.

So yeah, it took both driver ignorance AND a lousy GPS to get there, but it seems both were willin'.

Re:Seen this (0)

Anonymous Coward | more than 3 years ago | (#35094630)

evidently those services thought a 1 lane gravel road going straight up a mountain (in SW VA), complete with cliffs, deep ditches, and short radius turns was a perfectly fine route to send this dupe on. Believe me, there are plenty of small cars that don't make it on that road, and it took "the million dollar wrecker" many hours to extract this guy, probably cost him his job on top of it.

Wrong, those services have _No Idea_ what manner of vehicle he was intending to drive or what the current conditions of those roads may be (generally the map only indicates their existence not their size, nearby terrain and level of maintenance), and thus can't be trusted to make accurate determinations if his vehicle could navigate those roads.

GPS and computer generate map routs, are a tool. Just like a hammer. It's no more the GPS's fault that the trucker tried to drive an unnavigable road than it's the hammer's fault if you hit your thumb with it.

I've been seeing this for decades now... (3, Funny)

Iphtashu Fitz (263795) | more than 3 years ago | (#35094384)

I was in the US Coast Guard from roughly 1990 to 2000, and GPS quickly became a very popular alternative to the older LORAN-C system used by recreational & commercial boaters alike. I did a number of patrols in Boston Harbor, which has a few very shallow spots in it. There are a couple places in particular where there are rocks just below the surface of the water at low tide, but if you have even the most basic level of understanding aids to navigation (bouys, etc) it's very easy to avoid those spots. There's one spot south of Logan Airport called "lower middle" that has rocks just below the waterline, but well marked channels guide boaters well around both sides of it.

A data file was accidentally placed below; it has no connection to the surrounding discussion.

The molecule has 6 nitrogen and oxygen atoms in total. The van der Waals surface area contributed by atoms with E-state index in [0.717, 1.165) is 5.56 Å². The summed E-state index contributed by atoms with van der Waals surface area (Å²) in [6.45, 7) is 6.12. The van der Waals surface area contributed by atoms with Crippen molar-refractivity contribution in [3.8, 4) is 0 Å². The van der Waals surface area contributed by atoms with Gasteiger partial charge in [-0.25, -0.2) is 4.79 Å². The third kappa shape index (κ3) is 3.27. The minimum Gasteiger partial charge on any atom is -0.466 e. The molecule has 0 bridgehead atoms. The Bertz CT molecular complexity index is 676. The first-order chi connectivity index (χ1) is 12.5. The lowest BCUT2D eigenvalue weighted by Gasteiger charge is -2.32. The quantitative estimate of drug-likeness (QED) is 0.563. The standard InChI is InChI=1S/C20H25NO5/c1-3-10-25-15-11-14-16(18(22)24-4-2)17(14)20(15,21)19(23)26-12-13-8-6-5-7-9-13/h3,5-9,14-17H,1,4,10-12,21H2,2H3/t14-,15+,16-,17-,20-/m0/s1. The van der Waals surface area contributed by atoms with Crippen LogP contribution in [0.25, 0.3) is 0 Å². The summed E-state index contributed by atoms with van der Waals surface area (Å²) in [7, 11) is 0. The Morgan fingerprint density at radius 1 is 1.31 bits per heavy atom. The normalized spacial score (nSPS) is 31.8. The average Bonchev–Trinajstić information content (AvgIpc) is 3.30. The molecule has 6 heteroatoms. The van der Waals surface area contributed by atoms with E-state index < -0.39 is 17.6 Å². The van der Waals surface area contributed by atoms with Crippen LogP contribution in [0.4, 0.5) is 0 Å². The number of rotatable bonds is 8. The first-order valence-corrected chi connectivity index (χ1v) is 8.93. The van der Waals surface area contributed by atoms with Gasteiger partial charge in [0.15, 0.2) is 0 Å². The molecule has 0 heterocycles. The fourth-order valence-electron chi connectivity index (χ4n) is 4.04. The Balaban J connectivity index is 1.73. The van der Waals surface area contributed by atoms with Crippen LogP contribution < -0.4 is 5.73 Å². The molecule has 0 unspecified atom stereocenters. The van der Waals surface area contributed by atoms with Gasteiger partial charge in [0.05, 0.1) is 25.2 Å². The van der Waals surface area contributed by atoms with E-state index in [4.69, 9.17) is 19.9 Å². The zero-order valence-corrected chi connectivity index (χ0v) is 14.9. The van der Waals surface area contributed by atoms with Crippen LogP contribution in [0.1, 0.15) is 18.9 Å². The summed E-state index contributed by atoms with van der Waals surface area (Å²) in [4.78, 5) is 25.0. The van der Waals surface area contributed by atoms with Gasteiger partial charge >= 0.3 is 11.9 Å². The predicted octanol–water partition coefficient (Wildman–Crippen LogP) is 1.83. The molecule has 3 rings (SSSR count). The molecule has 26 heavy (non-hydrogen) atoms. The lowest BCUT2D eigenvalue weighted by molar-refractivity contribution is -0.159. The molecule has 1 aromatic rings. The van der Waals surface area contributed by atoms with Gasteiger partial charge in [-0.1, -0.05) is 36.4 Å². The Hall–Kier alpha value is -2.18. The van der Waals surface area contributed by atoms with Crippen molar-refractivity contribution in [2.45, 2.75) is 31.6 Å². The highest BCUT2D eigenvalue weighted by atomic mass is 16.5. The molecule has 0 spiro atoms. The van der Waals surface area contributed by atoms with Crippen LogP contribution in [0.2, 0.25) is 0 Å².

I still clearly recall one summer day when we were on patrol and saw a small boat moving slowly through lower middle, pretty much directly toward where we knew the rocks were. We sped towards them as quickly as we could and tried to get their attention, but before we could we saw the unmistakable result of their boat hitting the rocks at a slow speed - the boat lurched a bit and the back kicked up noticeably. By the time we got close enough to them without putting our own boat in danger we could see oil starting to leak out around their engine.

When we told the operator that he was well outside the marked channels and that he had struck a rock that's clearly marked on all navigation charts, he simply replied, "Well my GPS told me to turn left here."

Re:I've been seeing this for decades now... (1)

ojak (1857004) | more than 3 years ago | (#35094840)

On the bright side, does GPS help find their dead body?

Re:I've been seeing this for decades now... (5, Insightful)

radtea (464814) | more than 3 years ago | (#35094872)

When we told the operator that he was well outside the marked channels and that he had struck a rock that's clearly marked on all navigation charts, he simply replied, "Well my GPS told me to turn left here."